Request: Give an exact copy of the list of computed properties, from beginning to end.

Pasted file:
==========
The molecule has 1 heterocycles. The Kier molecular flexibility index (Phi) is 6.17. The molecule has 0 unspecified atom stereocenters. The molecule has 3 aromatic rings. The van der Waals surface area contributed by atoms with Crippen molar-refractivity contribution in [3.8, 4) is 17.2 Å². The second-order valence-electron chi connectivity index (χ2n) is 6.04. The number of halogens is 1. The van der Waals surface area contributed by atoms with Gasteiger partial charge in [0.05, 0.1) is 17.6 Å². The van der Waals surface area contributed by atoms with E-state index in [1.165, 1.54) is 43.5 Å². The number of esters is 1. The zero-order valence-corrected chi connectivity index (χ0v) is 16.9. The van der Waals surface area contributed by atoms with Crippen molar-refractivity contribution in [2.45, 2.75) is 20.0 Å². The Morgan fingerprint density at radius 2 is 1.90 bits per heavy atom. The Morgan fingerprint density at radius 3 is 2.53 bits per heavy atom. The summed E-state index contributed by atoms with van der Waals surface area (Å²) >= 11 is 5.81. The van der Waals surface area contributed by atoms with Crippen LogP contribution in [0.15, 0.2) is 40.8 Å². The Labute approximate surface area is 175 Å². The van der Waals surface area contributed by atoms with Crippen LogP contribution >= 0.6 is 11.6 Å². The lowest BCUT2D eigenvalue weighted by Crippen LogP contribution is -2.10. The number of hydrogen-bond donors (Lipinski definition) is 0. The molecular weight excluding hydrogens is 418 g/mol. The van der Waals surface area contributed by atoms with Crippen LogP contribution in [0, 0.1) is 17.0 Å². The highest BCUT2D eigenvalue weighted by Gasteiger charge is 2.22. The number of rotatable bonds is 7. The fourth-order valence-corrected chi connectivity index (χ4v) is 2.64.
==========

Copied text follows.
The molecule has 1 heterocycles. The Kier molecular flexibility index (Phi) is 6.17. The molecule has 0 unspecified atom stereocenters. The molecule has 3 aromatic rings. The van der Waals surface area contributed by atoms with Crippen molar-refractivity contribution in [3.8, 4) is 17.2 Å². The second-order valence-electron chi connectivity index (χ2n) is 6.04. The number of halogens is 1. The van der Waals surface area contributed by atoms with Gasteiger partial charge in [0.05, 0.1) is 17.6 Å². The van der Waals surface area contributed by atoms with E-state index in [1.165, 1.54) is 43.5 Å². The number of esters is 1. The zero-order valence-corrected chi connectivity index (χ0v) is 16.9. The van der Waals surface area contributed by atoms with Crippen molar-refractivity contribution in [2.45, 2.75) is 20.0 Å². The Morgan fingerprint density at radius 2 is 1.90 bits per heavy atom. The Morgan fingerprint density at radius 3 is 2.53 bits per heavy atom. The summed E-state index contributed by atoms with van der Waals surface area (Å²) >= 11 is 5.81. The van der Waals surface area contributed by atoms with Crippen LogP contribution in [0.15, 0.2) is 40.8 Å². The Labute approximate surface area is 175 Å². The van der Waals surface area contributed by atoms with Crippen LogP contribution >= 0.6 is 11.6 Å². The lowest BCUT2D eigenvalue weighted by Crippen LogP contribution is -2.10. The number of hydrogen-bond donors (Lipinski definition) is 0. The molecular weight excluding hydrogens is 418 g/mol. The van der Waals surface area contributed by atoms with Crippen LogP contribution in [0, 0.1) is 17.0 Å². The highest BCUT2D eigenvalue weighted by Gasteiger charge is 2.22. The number of rotatable bonds is 7. The fourth-order valence-corrected chi connectivity index (χ4v) is 2.64.